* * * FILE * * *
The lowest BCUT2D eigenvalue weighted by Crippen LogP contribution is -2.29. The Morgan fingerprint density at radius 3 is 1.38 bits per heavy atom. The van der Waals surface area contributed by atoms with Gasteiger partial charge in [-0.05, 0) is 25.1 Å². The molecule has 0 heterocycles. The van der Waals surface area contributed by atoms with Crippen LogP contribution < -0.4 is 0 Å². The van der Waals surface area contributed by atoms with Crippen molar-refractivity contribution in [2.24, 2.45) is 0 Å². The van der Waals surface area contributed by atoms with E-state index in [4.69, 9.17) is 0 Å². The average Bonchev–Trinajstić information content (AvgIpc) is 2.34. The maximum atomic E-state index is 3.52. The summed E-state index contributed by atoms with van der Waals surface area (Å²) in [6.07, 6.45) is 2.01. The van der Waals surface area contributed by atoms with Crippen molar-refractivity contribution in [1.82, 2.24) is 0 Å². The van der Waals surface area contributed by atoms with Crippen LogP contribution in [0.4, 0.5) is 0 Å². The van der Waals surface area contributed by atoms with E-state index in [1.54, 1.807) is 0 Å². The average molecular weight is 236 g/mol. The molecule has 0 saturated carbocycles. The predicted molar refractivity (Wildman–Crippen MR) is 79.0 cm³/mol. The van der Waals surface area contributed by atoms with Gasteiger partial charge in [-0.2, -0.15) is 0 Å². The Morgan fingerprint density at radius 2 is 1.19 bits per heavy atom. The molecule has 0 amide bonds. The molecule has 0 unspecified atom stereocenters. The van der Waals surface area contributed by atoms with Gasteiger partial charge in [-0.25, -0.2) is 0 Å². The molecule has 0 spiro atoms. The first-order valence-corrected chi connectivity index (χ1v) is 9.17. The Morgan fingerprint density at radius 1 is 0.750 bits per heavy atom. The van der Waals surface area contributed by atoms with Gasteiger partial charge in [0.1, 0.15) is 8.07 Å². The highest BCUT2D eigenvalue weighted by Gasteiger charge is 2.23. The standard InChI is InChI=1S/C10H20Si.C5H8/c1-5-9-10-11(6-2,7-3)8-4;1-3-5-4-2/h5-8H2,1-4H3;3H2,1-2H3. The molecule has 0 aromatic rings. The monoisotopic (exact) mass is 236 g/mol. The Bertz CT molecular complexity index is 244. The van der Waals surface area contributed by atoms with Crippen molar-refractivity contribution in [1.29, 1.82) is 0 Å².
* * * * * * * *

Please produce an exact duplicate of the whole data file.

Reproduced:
The lowest BCUT2D eigenvalue weighted by Crippen LogP contribution is -2.29. The Morgan fingerprint density at radius 3 is 1.38 bits per heavy atom. The van der Waals surface area contributed by atoms with Gasteiger partial charge in [-0.05, 0) is 25.1 Å². The molecule has 0 heterocycles. The van der Waals surface area contributed by atoms with Crippen LogP contribution < -0.4 is 0 Å². The van der Waals surface area contributed by atoms with Crippen molar-refractivity contribution in [2.24, 2.45) is 0 Å². The van der Waals surface area contributed by atoms with E-state index in [4.69, 9.17) is 0 Å². The average Bonchev–Trinajstić information content (AvgIpc) is 2.34. The maximum atomic E-state index is 3.52. The summed E-state index contributed by atoms with van der Waals surface area (Å²) in [6.07, 6.45) is 2.01. The van der Waals surface area contributed by atoms with Crippen molar-refractivity contribution in [1.82, 2.24) is 0 Å². The van der Waals surface area contributed by atoms with Crippen LogP contribution in [0.4, 0.5) is 0 Å². The van der Waals surface area contributed by atoms with E-state index in [1.54, 1.807) is 0 Å². The average molecular weight is 236 g/mol. The molecule has 0 saturated carbocycles. The predicted molar refractivity (Wildman–Crippen MR) is 79.0 cm³/mol. The van der Waals surface area contributed by atoms with Gasteiger partial charge in [-0.2, -0.15) is 0 Å². The Morgan fingerprint density at radius 2 is 1.19 bits per heavy atom. The molecule has 0 amide bonds. The molecule has 0 unspecified atom stereocenters. The van der Waals surface area contributed by atoms with Gasteiger partial charge in [-0.25, -0.2) is 0 Å². The molecule has 0 spiro atoms. The first-order valence-corrected chi connectivity index (χ1v) is 9.17. The Morgan fingerprint density at radius 1 is 0.750 bits per heavy atom. The van der Waals surface area contributed by atoms with Gasteiger partial charge in [0.1, 0.15) is 8.07 Å². The highest BCUT2D eigenvalue weighted by Gasteiger charge is 2.23. The standard InChI is InChI=1S/C10H20Si.C5H8/c1-5-9-10-11(6-2,7-3)8-4;1-3-5-4-2/h5-8H2,1-4H3;3H2,1-2H3. The molecule has 0 aromatic rings. The monoisotopic (exact) mass is 236 g/mol. The Bertz CT molecular complexity index is 244. The van der Waals surface area contributed by atoms with Crippen molar-refractivity contribution in [1.29, 1.82) is 0 Å².